Beyond the Anternet

Most likely inspired by the recent “Ant’s use TCP” story, the That’s a Fact video for this month is called Ant Engineer. Its blurb reads:

Ants can ruin picnics and cause all kinds of trouble. But these little creatures have amazing attributes that scientists are now learning from.

Click to view the video

Transcript:

Having your picnic ruined by an invasion of ants is no fun, and neither is stepping on a fire ant hill.

I’ve never had that happen to me – the alleged “picnic invasions” are merely pro-wasp propaganda. They’re the true culprits.

But these little creatures are programmed with amazing attributes that scientists are now learning from.

The video gives three examples of how this is so:

Ants are orderly. Researchers found that ant colonies operate using mathematical algorithms similar to what we use in internet data management. This helps ants to avoid traffic jams and food storage problems, like overstocking.

This was the “Anternet” story I already mentioned. The distilled point was that ants are capable of using the rate of return of foraging ants to influence their decision over whether they should themselves leave. It would be fairly simple “programming.”

Ants are smart. Scientists have discovered an amazing puzzle-solving ability in ants. In one study, ants were placed in a maze which has traditionally stumped many people. Once the ants solved the puzzle, they communicated its solution to others in the colony.

The video doesn’t give any sources to allow the investigation of its claims, as usual. Here’s a youtube video of an ant doing a very simple maze (at least to we who can see all of it):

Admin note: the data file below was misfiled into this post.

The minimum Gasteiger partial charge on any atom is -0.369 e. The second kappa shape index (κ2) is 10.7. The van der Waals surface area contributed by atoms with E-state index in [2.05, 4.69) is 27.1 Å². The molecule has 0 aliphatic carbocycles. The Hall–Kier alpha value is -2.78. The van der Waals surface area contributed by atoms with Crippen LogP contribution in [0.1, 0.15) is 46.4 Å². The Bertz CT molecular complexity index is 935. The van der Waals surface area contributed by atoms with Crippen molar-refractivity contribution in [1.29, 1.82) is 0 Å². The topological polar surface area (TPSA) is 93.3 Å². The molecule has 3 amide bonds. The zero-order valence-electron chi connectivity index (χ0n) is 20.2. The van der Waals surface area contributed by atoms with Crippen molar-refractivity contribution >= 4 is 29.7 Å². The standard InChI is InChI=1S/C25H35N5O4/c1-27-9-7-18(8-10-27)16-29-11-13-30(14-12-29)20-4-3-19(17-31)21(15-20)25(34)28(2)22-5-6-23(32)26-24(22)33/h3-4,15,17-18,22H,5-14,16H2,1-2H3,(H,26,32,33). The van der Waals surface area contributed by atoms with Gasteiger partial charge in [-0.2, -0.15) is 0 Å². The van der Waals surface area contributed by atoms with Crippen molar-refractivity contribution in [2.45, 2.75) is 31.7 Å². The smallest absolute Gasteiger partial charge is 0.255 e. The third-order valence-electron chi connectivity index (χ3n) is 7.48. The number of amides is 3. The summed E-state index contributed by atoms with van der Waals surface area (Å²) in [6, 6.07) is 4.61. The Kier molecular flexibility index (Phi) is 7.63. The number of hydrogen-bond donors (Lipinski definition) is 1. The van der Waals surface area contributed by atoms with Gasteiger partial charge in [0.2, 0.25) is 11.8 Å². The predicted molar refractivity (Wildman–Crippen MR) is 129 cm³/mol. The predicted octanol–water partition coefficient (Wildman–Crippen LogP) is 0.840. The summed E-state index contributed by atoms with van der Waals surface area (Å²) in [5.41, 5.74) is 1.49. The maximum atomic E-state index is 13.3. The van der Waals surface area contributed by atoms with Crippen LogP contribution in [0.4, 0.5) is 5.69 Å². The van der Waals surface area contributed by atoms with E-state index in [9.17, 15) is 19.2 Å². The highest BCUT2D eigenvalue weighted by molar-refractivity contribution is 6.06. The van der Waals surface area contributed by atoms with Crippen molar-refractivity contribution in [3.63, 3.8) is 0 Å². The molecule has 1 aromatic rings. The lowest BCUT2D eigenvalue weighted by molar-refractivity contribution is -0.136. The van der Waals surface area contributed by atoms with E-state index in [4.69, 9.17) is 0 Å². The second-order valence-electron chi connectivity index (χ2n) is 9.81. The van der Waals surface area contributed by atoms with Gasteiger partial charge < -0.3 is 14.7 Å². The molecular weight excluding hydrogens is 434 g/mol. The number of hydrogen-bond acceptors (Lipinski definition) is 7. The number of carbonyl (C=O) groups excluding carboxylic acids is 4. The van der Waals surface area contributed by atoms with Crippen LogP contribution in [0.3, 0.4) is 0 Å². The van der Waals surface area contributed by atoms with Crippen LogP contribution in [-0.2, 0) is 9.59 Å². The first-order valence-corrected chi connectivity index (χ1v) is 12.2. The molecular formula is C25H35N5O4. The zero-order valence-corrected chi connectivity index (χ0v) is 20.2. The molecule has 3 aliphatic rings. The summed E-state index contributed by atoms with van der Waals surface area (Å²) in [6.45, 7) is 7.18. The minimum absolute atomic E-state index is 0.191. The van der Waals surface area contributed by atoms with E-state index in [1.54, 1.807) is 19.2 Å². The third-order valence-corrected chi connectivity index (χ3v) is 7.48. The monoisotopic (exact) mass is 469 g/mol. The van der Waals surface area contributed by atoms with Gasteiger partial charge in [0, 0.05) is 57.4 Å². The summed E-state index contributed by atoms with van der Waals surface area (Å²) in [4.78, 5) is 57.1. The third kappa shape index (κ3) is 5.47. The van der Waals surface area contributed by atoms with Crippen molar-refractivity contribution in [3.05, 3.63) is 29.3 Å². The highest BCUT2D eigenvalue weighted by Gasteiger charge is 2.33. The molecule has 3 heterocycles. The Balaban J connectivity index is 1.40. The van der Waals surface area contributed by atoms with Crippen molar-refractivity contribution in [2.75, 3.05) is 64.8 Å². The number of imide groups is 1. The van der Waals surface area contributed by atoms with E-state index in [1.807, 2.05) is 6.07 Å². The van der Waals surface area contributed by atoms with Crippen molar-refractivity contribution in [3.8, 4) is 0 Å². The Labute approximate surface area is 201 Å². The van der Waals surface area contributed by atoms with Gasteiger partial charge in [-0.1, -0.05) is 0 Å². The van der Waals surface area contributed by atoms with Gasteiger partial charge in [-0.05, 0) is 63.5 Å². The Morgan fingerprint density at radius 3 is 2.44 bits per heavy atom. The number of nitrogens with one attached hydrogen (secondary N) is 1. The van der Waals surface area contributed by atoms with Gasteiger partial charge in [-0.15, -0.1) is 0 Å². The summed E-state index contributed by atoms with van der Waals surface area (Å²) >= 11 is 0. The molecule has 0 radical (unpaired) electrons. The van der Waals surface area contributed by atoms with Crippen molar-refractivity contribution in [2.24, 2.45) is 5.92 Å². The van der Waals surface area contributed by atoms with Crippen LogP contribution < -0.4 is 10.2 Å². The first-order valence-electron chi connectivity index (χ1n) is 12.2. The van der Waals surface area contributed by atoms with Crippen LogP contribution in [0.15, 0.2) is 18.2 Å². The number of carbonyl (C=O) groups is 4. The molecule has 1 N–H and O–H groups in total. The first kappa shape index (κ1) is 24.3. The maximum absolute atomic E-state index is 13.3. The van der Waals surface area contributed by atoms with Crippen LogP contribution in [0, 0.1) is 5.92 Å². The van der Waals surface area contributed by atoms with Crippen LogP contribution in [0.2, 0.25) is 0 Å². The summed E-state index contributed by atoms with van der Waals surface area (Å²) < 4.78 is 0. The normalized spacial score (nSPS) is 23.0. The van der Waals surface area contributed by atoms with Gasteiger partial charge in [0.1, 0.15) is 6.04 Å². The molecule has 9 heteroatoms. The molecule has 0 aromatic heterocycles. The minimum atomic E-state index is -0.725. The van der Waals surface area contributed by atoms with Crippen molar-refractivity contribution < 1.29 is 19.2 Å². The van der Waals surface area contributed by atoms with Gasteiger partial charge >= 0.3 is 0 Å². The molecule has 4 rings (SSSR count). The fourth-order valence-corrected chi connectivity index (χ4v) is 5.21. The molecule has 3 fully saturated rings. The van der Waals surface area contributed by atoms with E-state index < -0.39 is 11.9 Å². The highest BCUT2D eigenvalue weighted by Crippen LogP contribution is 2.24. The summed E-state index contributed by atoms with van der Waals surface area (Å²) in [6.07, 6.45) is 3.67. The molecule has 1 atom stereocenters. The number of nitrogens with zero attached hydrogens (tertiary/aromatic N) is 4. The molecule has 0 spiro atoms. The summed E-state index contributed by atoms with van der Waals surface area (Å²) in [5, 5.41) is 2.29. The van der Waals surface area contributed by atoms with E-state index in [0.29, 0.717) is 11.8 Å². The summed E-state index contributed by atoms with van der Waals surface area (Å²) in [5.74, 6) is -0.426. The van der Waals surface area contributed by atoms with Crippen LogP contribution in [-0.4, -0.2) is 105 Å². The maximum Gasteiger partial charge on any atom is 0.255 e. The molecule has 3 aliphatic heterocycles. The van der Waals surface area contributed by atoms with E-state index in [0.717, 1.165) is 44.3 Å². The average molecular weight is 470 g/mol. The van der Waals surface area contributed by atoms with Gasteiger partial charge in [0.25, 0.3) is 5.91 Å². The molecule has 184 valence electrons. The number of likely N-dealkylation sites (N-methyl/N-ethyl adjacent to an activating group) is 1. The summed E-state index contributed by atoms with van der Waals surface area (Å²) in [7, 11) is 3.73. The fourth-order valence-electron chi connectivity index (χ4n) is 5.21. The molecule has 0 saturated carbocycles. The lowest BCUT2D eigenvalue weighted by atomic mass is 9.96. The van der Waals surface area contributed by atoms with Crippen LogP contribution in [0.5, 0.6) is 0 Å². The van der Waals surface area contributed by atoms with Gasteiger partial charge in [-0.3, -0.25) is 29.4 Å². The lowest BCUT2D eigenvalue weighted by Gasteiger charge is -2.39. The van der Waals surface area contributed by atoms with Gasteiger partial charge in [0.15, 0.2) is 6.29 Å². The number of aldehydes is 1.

I think the ICR is overselling the ability of a single ant. I whole colony I could understand – you can best think of a colony as a single organism – but one ant on its own is actually pretty dumb.

Ants are team players. In another study, information overload was evident when individual ants attempted to choose a nest site. But groups of ants easily handled the task, and made better decisions.

Not sure why the queen ant was sent out to find a colony, but yes, ants are better in groups.

Of course, ants don’t go to school to learn these behaviours, so how did they become so capable? From an all-knowing, all-powerful Creator, who programmed these keen abilities into the ant, as he did with every other living creature on Earth.

And we’re done – that was quick.

The reason why I go on about how ants are only “smart” when they work together is that they are a prime example of emergence, the thing which Randy Guliuzza thought didn’t exist. On an individual level ants follow comparatively simple rules, but en masse more complex patterns emerge that allow them to find the fastest route to food and forage more effectively etc. You simply do not need an “all-knowing, all-powerful Creator” to replicate the underlying logic, in fact you shouldn’t need a designer at all. Emergence isn’t something that’s hard to evolve – evolution is a form of emergence.

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